For me, the art of custom stationery is a combination of the tactile art of print methods, paper types, colors, shapes, and the art of etiquette and wording. I pull inspiration from the “feel” my client wants the event to have to create a design that gives guests a hint of what is to come. The same can be said about personal stationery — with a simple note card you can communicate a lot about a client’s style and personality. I absolutely love the art of capturing these things and putting them on paper. Continuity is extremely important in our designs and that takes careful planning and attention to detail in design. We create everything from the paper goods to structures we design and build for backdrops, seating chart displays, anything that continues the design, the list goes on and the possibilities are endless.
How did you settle on Davidson for the storefront?
About three years in to running the stationery business, my husband and I started planning to open a storefront. I wanted to have a space for my studio and a space for retail where I could sell my own products as well as a carefully curated selection of other stationery and gift items — my mom’s beautiful watercolor paintings printed on stationery at the top of that list — and a space for hosting classes and workshops. What we found is an absolute dream location. In 3.5 months, we designed, gutted, renovated, furnished, stocked the shelves and opened the shop. I love the laid-back pace, that the locals all know and support each other, the family-friendly environment, and the food…I love the food.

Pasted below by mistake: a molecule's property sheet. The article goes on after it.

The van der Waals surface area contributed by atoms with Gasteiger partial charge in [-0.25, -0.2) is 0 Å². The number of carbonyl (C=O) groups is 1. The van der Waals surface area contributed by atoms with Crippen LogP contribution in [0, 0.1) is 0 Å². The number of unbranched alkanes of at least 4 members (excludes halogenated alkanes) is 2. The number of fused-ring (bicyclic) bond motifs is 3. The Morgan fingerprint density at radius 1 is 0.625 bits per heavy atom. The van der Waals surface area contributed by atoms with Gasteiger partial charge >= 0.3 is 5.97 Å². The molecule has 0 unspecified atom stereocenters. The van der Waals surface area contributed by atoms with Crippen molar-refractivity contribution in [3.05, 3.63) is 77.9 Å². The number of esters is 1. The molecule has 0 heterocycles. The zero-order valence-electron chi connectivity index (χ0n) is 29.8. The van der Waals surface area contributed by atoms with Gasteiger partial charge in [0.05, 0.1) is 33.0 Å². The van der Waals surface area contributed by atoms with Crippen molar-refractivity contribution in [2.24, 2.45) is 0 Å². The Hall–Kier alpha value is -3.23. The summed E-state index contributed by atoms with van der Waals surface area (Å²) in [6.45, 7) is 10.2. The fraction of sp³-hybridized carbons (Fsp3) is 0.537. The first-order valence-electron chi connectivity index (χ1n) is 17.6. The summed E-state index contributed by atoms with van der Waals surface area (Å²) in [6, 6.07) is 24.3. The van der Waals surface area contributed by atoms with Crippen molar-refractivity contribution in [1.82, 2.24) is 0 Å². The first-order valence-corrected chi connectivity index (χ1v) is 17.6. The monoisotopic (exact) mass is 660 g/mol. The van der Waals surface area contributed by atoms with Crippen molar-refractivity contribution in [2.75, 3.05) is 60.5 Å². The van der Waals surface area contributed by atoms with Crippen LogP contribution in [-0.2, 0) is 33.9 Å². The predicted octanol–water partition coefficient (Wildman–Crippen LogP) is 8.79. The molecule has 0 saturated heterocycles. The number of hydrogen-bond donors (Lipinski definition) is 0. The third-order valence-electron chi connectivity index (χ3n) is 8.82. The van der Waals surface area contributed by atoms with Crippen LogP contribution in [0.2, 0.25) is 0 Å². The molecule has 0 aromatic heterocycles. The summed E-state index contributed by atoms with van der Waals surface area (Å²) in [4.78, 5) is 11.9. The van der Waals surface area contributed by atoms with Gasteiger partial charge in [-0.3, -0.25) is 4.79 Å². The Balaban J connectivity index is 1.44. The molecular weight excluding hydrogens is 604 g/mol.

Where do you get inspiration from?
People. I love to hear their stories and I love to see what they find beauty in. I find a lot of inspiration in the quiet, blank space when I begin a design. The possibilities are endless but there’s always a personality that I am working to portray… I love that task most of all.
What’s next at the shop?
Lots! We will host classes, events and pop up shops. We have already had the opportunity to host some networking and educational events in the evenings as well as our first two calligraphy courses. This summer, we plan to teach kids’ letter writing classes in an effort to bring back the lost art of handwriting notes in this digital age.